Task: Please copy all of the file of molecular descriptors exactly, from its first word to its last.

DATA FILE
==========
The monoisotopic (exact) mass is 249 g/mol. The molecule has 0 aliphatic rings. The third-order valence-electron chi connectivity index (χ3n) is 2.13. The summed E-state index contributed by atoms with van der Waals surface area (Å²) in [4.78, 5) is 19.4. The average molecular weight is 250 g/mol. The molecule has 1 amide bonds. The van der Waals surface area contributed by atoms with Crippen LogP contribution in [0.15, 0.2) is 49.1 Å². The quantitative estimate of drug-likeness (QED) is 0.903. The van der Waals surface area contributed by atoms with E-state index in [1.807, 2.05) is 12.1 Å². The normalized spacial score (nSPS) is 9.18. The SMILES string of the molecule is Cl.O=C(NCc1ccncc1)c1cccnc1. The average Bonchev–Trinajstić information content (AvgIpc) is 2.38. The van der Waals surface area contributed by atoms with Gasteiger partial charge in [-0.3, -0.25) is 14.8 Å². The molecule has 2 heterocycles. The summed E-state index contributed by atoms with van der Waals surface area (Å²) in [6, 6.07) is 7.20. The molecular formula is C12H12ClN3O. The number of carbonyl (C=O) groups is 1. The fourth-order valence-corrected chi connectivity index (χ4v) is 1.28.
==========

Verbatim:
The monoisotopic (exact) mass is 249 g/mol. The molecule has 0 aliphatic rings. The third-order valence-electron chi connectivity index (χ3n) is 2.13. The summed E-state index contributed by atoms with van der Waals surface area (Å²) in [4.78, 5) is 19.4. The average molecular weight is 250 g/mol. The molecule has 1 amide bonds. The van der Waals surface area contributed by atoms with Crippen LogP contribution in [0.15, 0.2) is 49.1 Å². The quantitative estimate of drug-likeness (QED) is 0.903. The van der Waals surface area contributed by atoms with E-state index in [1.807, 2.05) is 12.1 Å². The normalized spacial score (nSPS) is 9.18. The SMILES string of the molecule is Cl.O=C(NCc1ccncc1)c1cccnc1. The average Bonchev–Trinajstić information content (AvgIpc) is 2.38. The van der Waals surface area contributed by atoms with Gasteiger partial charge in [-0.3, -0.25) is 14.8 Å². The molecule has 2 heterocycles. The summed E-state index contributed by atoms with van der Waals surface area (Å²) in [6, 6.07) is 7.20. The molecular formula is C12H12ClN3O. The number of carbonyl (C=O) groups is 1. The fourth-order valence-corrected chi connectivity index (χ4v) is 1.28.